A volcano in the southern Caribbean that had been dormant for decades erupted in a billowing blast of gray smoke Friday, spewing clouds of ash for miles and forcing thousands to evacuate.
The volcano, known as La Soufrière, on the northern tip of the main island of St. Vincent, in St. Vincent and the Grenadines, had started showing signs of renewed activity in late December. It moved into an “explosive state” on Friday morning, the National Emergency Management Organization said in a Twitter posting.
The emergency management agency said that the ash fall had been registered as far as the country’s international airport on the southern part of the island — more than 12 miles away — while an ash plume had billowed 20,000 feet over the Atlantic Ocean.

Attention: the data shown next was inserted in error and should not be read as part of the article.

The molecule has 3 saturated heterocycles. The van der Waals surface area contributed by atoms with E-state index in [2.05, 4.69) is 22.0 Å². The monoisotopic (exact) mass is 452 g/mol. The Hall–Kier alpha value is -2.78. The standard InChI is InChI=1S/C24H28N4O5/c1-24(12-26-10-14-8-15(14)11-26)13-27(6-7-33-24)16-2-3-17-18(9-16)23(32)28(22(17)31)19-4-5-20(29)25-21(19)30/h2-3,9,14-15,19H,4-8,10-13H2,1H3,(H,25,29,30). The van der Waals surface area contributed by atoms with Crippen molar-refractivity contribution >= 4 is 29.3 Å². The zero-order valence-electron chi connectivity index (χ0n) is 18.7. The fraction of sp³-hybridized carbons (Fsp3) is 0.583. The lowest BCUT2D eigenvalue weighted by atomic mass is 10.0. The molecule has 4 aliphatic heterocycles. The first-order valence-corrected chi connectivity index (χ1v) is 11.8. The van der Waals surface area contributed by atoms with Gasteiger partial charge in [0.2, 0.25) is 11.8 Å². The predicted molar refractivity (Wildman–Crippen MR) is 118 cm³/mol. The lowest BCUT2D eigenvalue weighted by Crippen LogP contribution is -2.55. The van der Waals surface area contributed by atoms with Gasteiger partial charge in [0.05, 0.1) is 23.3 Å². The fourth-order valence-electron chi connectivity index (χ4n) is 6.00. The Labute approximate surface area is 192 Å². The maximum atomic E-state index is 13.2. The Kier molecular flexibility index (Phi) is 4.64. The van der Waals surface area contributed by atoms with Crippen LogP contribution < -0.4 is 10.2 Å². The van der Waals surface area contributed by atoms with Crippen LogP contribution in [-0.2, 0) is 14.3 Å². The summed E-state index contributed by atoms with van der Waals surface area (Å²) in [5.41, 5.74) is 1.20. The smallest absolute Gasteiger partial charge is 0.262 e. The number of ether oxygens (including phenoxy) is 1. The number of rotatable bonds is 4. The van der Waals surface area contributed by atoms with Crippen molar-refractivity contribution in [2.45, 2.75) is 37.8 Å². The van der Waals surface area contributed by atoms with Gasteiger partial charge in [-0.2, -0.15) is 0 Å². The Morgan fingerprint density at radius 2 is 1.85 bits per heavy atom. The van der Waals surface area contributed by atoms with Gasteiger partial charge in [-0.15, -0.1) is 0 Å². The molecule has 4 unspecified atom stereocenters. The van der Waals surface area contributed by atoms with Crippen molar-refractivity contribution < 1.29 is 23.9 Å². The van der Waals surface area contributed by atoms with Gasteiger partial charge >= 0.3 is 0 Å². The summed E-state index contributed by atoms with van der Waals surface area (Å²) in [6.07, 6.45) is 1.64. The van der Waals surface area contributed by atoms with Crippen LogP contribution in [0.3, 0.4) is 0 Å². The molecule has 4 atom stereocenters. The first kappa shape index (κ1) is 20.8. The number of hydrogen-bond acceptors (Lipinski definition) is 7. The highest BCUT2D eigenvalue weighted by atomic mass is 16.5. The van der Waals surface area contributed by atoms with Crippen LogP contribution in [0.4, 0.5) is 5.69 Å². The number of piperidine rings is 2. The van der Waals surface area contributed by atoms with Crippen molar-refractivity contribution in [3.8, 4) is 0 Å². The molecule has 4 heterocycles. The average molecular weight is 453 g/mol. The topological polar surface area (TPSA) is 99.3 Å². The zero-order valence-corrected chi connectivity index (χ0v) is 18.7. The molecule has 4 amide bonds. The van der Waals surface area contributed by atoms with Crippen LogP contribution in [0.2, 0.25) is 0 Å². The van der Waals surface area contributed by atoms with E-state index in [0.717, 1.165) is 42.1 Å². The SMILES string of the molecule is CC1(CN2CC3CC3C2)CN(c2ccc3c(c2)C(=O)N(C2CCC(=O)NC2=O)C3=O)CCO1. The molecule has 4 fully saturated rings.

Video clips shot in Chateaubelair, a town on the foothills of the volcano, showed the sky darkened by ash as people wearing face masks trudged through the streets lugging their belongings.
There were no immediate reports of casualties from the eruption, and the extent of any damage in the surrounding area was unclear.
The eruption came a day after officials had raised the alert level following several small tremors detected at the volcano, with clouds of steam seen erupting from its peak. The country’s prime minister, Ralph Gonsalves, ordered a full evacuation of the area.
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